The smart money is looking at likely effects of Crossrail 2. The project – which would become operational in 2030 – would run from north to south. Within London proper, it would join Dalston, Kings Cross, the West End, Victoria, Chelsea and Victoria, extending into London’s suburbs at each end.
“There’s a long way to go before Crossrail 2 gets off the drawing board,” says Dell, noting that consent is unlikely before 2018-19. “But as we saw with Crossrail 1, local markets will rise in anticipation of any final decision.
We are already seeing a lot of interest from investors in areas such as Tottenham Hale where the regeneration of Tottenham and nearby Walthamstow are made even more appealing by the potential for Crossrail 2.”
With just weeks to go before the introduction of a 3 percentage point hike in stamp duty payable on buy-to-let and second home acquisitions, we are, as predicted, seeing a rush among buyers to complete on transactions before 1 April. Certainly, for buyers who have had offers accepted or who have exchanged, there’s still time – and obvious motivation – to get deals signed and sealed before the tax rise. But we should sound a note of warning: for those clients yet to find the right buy-to-let investment, they should weigh up the costs and benefits of trying to rush through deals this late in the day. We have seen cases of vendors seeking premiums in exchange for getting transactions done before 1 April – premiums that, in some cases, substantially erode the tax benefit involved.
It’s also worth bearing in mind that, as with previous increases in stamp duty, this latest rise will feed through into asking prices. We would expect prices for buy-to-let properties to soften after 1 April, as vendors’ expectations align themselves with the yields demanded by investors.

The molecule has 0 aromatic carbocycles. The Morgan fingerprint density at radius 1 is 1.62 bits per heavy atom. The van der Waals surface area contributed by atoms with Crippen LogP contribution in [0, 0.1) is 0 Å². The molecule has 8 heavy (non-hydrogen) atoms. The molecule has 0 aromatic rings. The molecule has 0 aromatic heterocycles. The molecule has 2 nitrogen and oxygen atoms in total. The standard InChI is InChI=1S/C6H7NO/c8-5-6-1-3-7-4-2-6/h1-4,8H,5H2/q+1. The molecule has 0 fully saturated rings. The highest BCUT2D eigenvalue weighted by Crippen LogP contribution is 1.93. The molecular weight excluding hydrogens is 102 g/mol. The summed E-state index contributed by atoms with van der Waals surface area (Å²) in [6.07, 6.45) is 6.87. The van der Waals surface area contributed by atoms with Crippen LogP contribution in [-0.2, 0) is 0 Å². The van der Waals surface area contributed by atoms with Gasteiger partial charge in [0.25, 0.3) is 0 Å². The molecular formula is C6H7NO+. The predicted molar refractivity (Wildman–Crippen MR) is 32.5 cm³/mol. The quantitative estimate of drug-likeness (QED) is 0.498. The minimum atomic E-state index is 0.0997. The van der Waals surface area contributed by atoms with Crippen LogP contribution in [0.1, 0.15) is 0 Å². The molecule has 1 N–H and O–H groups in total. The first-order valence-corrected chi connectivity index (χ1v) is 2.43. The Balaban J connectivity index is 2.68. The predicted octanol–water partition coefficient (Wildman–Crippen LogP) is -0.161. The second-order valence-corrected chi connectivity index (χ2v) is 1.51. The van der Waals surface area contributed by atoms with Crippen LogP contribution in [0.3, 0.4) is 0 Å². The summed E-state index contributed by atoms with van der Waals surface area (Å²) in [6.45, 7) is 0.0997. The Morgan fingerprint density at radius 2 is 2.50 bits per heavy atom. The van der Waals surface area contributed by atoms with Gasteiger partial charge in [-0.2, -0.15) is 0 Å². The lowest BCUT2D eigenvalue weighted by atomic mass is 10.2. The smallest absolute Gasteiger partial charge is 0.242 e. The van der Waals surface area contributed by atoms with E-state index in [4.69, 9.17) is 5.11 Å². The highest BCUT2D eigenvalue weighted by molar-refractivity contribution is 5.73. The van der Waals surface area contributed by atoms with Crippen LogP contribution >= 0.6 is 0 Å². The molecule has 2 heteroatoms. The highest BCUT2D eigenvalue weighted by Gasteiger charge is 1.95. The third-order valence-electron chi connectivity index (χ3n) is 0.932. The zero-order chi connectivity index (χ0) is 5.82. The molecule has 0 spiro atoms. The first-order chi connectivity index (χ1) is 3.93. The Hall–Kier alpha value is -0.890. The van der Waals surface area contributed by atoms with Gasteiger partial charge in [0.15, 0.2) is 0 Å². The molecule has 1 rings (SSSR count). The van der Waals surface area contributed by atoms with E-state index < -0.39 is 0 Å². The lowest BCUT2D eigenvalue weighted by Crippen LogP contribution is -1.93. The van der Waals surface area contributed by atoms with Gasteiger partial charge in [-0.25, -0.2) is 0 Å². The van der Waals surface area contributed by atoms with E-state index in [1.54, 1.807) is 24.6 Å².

One of our advantages at Black Brick is our ability to offer a complete end-to-end service for clients seeking investment opportunities. We have recently acted for a repeat, Africa-based client seeking a property offering a good rental yield and promising longer-term capital growth. The solution was a property in Nevern Square, near to Earls Court Olympia, and therefore set to benefit from its redevelopment. The 891-square foot, two-bed, two bath third-floor flat benefits from lots of natural light, views over the communal gardens and a lift in the building.
The property should rent for approximately £875 per week, giving our client a gross yield of 3.3%, which is above average for the area. We will be managing the property, which not only offers the client peace of mind, but also makes the property easier to let. High quality, reliable tenants tend to favour letting through a professional agency rather than an overseas landlord.
At Black Brick, we mainly act for property buyers. We do, however, sometimes act for clients who are looking to sell properties through our dedicated Managed Sale Service. Unlike estate agents, our properties are not openly advertised and are mainly off market. This month, we are seeking buyers for two outstanding prime London properties:
Arundel Gardens, Notting Hill. This stunning six-bedroom freehold house has direct access to private communal gardens. Designed by Michaelis Boyd architects and subsequently updated by our clients, the property benefits from amazing volume and natural light. Guide Price £11.5m
Lowndes Square, Knightsbridge An interior designed, air-conditioned three-bedroom apartment with direct views from all of the principal rooms over the gardens of Lowndes Square. Located in the heart of Knightsbridge, it offers access to the very best of London’s department stores, restaurants and Hyde Park. Guide Price £8.5m
For more details, or to arrange a viewing, please contact Caspar Harvard Walls firstname.lastname@example.org or call +447827277741.